- Case Studies
- Smart Sensors
Posted On: February 26, 2008
Datum Electronics is an established designer, manufacturer & supplier of Torque Sensors, Torque Transducers and other torque measurement systems, based in the UK. Our torque transducers and torque sensors use strain gauges, bonded to a shaft, offering reliable and accurate torque measurement for any requirement.
Torque Sensors (or Torque Sensors) measure torque in a variety of methods. The basic principle is, in essence, a very simple mechanical process, it’s a measure of the ‘force’, being used in turning (or attempting to turn) an element. When a force or ‘torque’ is applied to a shaft; the shaft twists (by a very small amount). This twisting produces a ‘stretch’ in the material of the shaft, in a direction at 45 degrees to the axis of the shaft, between points on the shaft that are moved apart by the twisting motion. The material of the shaft also sees a ‘compression’ in the opposite 45-degree direction.
Datum Electronics torque sensors and torque transducers utilise this shaft bending and measure the change in order to calculate the torque. This measurement is achieved by the use strain gauges bonded to the shaft, measuring the strain, induced in the shaft by the applied torque or ‘force’. There are various methods of measuring this twist through a shaft but strain gauges are recognised as one of the most reliable methods, if you have the expertise to achieve this.
Strain Gauges are incredibly accurate if you have the expertise and experience of using and understanding how they work. They have been traditionally associated with inaccurate and unreliable measurements. If used correctly with the right understanding, they are very reliable, stable, robust and a cost-effective method of torque measurement.
A strain gauge is a small electrical ‘element’ printed on a non-conductive substrate. The pattern of the element is arranged so that if the gauge is stretched (or compressed) in one direction (along an operating axis of the gauge), the resistance of the element increases (or decreases) in relation to that stretch. A stretch perpendicular to the axis of the strain gauge has little effect on the resistance of the element.
If a gauge is bonded to the shaft, with its axis aligned with the direction in which the shaft material stretches when a torque is applied, the strain gauge will also stretch and therefore the element will increase in resistance. If a gauge is bonded to the shaft, with its axis aligned with the direction in which the shaft material compresses when a torque is applied, the strain gauge will also compress and therefore the element will decrease in resistance. In the Torque transducer, strain gauges making up four resistive elements are bonded to the shaft. Two elements are aligned with the direction of Tension (stretch). The remaining two are aligned with the direction of Compression.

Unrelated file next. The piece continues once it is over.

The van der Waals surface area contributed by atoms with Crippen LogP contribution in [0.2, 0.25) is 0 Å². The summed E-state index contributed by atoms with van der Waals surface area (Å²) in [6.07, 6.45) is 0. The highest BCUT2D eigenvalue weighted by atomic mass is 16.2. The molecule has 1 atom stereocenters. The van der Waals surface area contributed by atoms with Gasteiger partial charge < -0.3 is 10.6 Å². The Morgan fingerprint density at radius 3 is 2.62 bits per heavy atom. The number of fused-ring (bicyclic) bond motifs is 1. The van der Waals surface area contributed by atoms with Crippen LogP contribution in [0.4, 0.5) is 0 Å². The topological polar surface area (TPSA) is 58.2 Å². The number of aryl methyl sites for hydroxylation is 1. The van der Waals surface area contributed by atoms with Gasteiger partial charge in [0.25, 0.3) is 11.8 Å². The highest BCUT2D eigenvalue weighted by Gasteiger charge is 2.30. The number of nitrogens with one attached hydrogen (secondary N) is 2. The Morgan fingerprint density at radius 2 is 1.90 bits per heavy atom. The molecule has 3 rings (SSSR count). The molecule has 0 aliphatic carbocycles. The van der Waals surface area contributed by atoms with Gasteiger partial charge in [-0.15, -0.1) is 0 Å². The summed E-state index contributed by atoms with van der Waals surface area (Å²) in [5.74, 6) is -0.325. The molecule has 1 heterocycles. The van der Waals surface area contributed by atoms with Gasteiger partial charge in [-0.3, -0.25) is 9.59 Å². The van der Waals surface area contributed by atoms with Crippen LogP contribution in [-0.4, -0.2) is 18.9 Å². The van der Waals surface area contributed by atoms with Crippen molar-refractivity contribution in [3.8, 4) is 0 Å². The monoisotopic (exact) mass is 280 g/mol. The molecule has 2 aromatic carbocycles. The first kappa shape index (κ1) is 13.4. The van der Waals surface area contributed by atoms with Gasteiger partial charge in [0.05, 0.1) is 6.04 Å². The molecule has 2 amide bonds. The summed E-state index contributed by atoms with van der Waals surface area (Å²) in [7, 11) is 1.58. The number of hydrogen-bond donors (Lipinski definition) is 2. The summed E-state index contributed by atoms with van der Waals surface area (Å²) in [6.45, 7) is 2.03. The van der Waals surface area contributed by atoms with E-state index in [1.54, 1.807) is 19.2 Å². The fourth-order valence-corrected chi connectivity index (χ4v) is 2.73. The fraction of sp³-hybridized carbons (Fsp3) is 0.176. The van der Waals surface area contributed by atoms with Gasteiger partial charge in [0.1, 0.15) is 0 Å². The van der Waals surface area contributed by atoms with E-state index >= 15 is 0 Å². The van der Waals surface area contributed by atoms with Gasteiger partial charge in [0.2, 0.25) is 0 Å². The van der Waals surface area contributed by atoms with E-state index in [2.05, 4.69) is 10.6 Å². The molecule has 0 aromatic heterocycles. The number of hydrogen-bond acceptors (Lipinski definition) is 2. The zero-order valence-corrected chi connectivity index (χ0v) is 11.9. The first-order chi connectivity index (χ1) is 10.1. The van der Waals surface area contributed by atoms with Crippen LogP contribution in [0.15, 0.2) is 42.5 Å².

The four resistive elements are electrically connected in a ‘Wheatstone Bridge’ configuration. The Wheatstone Bridge configuration is appropriate for measurement of the small resistance changes produced in the strain gauges, as the combination increases and decreases in resistance it produces a change in output voltage which is only proportional to excitation voltage and change of resistance between opposing elements, not to any overall change in resistance such as might be produced by a change in temperature.
The Datum Series 420 Rotary Torque Sensors and Torque Transducers transmit digital data providing the end user with clean and definitive data. The on-shaft signal provided by the Wheatstone Bridge is amplified and converted into a digital value. This signal is transmitted from the shaft and then processed digitally and amplified; this signal is taken off the shaft and then processed to provide a measurement of torque. Digital Data can be provided with up to 24-bit resolution or up to 96,000 samples per second providing valuable and accurate data for the end user.
Our rotary torque sensors and torque transducers provide not only torque measurement, but also speed indication (rpm). Combining both torque and speed data allows you also to measure power as a calculated figure.
The series 425 torque sensors and torque transducers measure speed by counting 1 pulse per revolution and then converts this figure to (rpm). Using an in-built hall-effect sensor, our torque range is capable of measuring speed at up to 20,000rpm.
To get in touch with our team, use our contact form or contact us on:
Telephone: +44 (0) 1983 28 28 34
Fax: +44 (0) 1983 28 28 35
Commerical Enquiries: Email: firstname.lastname@example.org
We also have a network of partners, distributors and re-sellers
around the globe able to assist you locally in certain areas,
View our Where to Buy page
We look forward to hearing from you!